Akira

In the futuristic year 2019, Tokyo has been destroyed and a new metropolis built on artificial islands now rife with violence, protest and gang warfare. During a skirmish the young biker Tetsuo (Nozomu Sasaki) crashes into an escaped laboratory subject (Tatsuhiko Nakamura) and develops psychic abilities under military captivity. It sounds strange; the reality is stranger still.

The movie largely credited with introducing anime to the West, Akira is an icon of animation and an endless source of fascination. It is one of those films that ends up so far from where it began it is easy to forget it was initially about a motorcycle gang. Equally mind-boggling is the fact it was made in 1988, when today it seems so technically inconceivable and creatively forward-thinking. Almost 35 years later it retains its power to shatter skulls and expectations – even on repeat viewing.

Katsuhiro Otomo’s vision of Neo-Tokyo is a triumph of dystopian world-building, the Blade Runner-inspired streets overflowing with violence and viscera. The film depicts how martial law pits man against man; a stark contrast to Studio Ghibli (man vs nature) or The Matrix (man vs machine), both of which owe Akira a debt of blood that flows liberally throughout the two-hour epic. This is a remarkably mature animation, the only teddy bear being 10-foot tall and spewing out milk.

Akira‘s sci-fi is heady and uncompromising, leaving stragglers in its hallucinogenic dust. As a result (and by virtue of being condensed from Otomo’s 2000-page manga) it is narratively overcomplicated yet visually overwhelming, unprecedented in its use of colour (a record-breaking 327 different ones) and 2,212 individual shots (more than twice the standard for a feature of its length). Every scene literally bursts with psychedelic imagery and pulsates with cyberpunk detail, scorched by a visual grit missing from the computerised immersion of a modern picture like Belle.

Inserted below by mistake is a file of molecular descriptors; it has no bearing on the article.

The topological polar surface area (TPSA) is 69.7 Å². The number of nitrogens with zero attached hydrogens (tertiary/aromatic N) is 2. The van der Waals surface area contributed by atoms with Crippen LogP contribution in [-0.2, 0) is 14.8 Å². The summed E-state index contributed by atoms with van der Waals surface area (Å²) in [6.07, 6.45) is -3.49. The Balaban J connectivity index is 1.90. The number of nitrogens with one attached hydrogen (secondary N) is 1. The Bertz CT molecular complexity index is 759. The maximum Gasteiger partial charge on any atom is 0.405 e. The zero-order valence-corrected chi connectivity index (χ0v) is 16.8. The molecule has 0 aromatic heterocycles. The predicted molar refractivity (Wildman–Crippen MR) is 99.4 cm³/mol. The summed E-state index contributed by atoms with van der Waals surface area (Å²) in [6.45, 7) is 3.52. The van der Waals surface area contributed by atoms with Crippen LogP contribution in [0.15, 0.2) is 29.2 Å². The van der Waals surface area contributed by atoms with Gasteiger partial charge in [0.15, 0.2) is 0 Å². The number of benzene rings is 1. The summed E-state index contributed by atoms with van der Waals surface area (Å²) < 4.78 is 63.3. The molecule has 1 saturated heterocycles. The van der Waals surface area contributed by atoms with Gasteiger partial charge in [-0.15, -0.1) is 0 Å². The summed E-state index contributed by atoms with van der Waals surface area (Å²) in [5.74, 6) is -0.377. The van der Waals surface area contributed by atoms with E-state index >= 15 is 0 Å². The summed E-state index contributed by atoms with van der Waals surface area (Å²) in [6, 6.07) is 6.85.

The incendiary action builds to an indelible climax set at the 2020 Olympic stadium, a surrealist eruption of cosmic body-horror that would have Cronenberg and Lovecraft looking up from their irradiated hot dogs. For all its apocalyptic warnings (Akira is revealed as the singularity that destroyed the city) and uncanny prescience (the pandemic-stricken Tokyo 2020 Olympics eventually proceeded without protoplasmic incident), the film ultimately returns to its central friendship – told back-to-front, naturally. The live-action remake (now with Taika Waititi attached) is languishing in development hell, where we pray to our corporate overlords it stays.

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